Bengaluru, October 5 Amid funding crunch, there has been an uptake in alternative funding models like recurring revenue financing and venture debt. 

While recurring revenue financing platform Recur Club saw almost 19x jump in deal flow in last 12 months, venture debt firms have seen almost 100 per cent jump in their quantum of deployment this year as compared to last year.(Recurring revenue financing enables companies to convert their monthly recurring revenue to upfront growth capital.)

Stride Ventures said in the first three quarters of 2022, Stride saw an almost 100 per cent increase in the quantum of deployment as compared to the first three quarters of 2021. Similarly, Blacksoil has disbursed more than ₹680 crore in 6 months of FY23, which is a YoY growth of about 2x in comparison to 6 months FY22 and around 3x growth in comparison to 6 months FY21. 

Adding to this, Eklavya Gupta, Founder & Co-CEO, Recur Club said, “the dynamics in the macroeconomic scenario globally with liquidity squeeze has led to increase in demand for products like Recur Club. In the last 12 months we have seen a growth of 19x in the deal flow and a month-on-month growth of 50 per cent in the last 6 months.” 

Talking about the drivers of this trend, Apoorva Sharma, Partner at Stride Venture told Businessline that in addition to funding crunch, founders are now also deferring their primary capital raise because they are not getting the desired valuations in the current macroeconomic environment. “In order to avoid dilution to a certain extent, if possible, the companies are deferring their primary capital raise and substituting the interim capital requirement with debt,” she added.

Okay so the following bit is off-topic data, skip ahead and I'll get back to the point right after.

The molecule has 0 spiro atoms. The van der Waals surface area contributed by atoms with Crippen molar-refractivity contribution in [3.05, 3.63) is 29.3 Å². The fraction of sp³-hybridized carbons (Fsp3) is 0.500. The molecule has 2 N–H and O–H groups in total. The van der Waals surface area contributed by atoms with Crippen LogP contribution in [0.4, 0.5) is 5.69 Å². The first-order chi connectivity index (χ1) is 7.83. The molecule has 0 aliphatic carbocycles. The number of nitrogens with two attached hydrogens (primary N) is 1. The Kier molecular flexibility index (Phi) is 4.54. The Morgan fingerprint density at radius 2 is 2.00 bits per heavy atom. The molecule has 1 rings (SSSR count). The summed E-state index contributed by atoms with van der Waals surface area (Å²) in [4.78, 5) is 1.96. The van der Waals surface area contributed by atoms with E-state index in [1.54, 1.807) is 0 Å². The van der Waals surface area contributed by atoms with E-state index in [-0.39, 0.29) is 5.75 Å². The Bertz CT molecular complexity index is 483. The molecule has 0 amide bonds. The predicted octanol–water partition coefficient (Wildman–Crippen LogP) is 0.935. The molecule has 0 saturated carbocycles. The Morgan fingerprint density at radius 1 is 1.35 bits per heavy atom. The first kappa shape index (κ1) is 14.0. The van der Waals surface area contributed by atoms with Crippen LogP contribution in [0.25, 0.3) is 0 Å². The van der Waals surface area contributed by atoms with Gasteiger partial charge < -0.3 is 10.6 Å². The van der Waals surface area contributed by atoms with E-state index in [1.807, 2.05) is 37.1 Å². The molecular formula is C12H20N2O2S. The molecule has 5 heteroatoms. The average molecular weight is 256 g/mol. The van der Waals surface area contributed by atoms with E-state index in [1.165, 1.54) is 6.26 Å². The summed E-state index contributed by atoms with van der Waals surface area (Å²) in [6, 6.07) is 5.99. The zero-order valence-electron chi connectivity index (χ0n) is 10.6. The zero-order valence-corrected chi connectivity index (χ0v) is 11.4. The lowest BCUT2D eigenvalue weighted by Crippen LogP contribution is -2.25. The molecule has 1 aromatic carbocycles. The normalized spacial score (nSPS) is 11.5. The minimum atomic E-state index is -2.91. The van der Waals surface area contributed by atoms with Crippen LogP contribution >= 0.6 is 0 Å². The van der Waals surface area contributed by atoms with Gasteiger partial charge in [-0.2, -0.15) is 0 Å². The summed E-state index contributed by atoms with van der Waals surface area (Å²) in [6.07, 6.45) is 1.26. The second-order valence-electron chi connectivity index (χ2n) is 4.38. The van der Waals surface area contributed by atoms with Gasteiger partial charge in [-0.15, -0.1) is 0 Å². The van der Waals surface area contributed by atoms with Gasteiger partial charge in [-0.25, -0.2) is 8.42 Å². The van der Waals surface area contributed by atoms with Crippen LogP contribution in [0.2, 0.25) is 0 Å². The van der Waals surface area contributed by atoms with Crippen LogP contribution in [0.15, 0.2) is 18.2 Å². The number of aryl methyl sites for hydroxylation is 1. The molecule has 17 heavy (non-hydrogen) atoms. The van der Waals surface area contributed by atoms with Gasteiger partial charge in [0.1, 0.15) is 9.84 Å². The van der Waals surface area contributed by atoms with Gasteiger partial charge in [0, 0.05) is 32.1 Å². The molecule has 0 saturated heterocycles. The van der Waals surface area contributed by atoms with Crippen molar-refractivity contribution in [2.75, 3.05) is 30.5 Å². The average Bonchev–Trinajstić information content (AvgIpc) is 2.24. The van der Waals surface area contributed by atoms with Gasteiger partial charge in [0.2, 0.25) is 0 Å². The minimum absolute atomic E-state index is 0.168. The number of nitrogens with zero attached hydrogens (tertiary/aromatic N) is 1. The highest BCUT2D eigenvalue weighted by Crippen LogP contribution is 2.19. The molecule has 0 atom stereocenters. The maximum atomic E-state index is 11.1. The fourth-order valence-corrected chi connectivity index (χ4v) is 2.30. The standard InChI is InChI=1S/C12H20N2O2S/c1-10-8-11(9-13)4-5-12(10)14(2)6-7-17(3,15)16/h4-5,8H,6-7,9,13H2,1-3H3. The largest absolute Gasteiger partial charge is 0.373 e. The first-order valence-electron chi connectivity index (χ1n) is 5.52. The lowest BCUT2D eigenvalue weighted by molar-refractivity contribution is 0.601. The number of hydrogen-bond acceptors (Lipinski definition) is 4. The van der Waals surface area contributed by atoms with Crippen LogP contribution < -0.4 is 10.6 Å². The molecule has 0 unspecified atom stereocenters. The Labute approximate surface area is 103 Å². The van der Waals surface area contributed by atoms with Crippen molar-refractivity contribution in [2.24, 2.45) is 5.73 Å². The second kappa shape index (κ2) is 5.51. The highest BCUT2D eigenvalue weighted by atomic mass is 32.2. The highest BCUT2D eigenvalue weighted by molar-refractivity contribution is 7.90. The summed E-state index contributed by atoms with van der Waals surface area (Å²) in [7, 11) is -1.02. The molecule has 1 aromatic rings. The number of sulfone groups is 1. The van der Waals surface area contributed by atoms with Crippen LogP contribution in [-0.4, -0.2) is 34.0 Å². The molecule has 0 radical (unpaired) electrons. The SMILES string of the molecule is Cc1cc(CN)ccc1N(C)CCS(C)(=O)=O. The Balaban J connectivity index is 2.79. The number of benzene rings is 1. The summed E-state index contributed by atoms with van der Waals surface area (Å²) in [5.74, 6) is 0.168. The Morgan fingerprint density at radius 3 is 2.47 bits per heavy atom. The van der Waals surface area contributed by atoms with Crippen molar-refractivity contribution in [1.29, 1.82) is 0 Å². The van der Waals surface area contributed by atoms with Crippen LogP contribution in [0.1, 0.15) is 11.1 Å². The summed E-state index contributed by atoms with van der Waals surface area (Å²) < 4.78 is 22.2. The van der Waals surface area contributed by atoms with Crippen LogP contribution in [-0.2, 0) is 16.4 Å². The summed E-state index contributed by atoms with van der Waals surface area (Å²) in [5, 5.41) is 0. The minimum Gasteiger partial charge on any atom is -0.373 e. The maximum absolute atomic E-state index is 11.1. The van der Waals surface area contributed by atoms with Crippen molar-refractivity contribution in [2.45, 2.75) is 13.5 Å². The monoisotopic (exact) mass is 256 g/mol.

Further, even late-stage companies which had not previously considered taking debt or whose business model did not have inherent requirements like working capital needs to absorb debt are now amenable to having debt conversations. 

Sameer Mansukhani, Partner at Innoven Capital also said, “This year, we are seeing higher deal flow from late stage companies, some of whom didn’t take debt last year because they closed multiple equity rounds. Some of these companies grew rapidly last year and got rich valuations. Now the market has slowed and they are exploring alternative sources of capital like venture debt.”

The increased mix of unicorn and late stage companies has led to higher cheque sizes by venture debt firms. There are more deals above $10 million in the last 18 months. Mansukhani also noted that in the case of larger debt raises, there are multiple firms contributing to the debt rounds.

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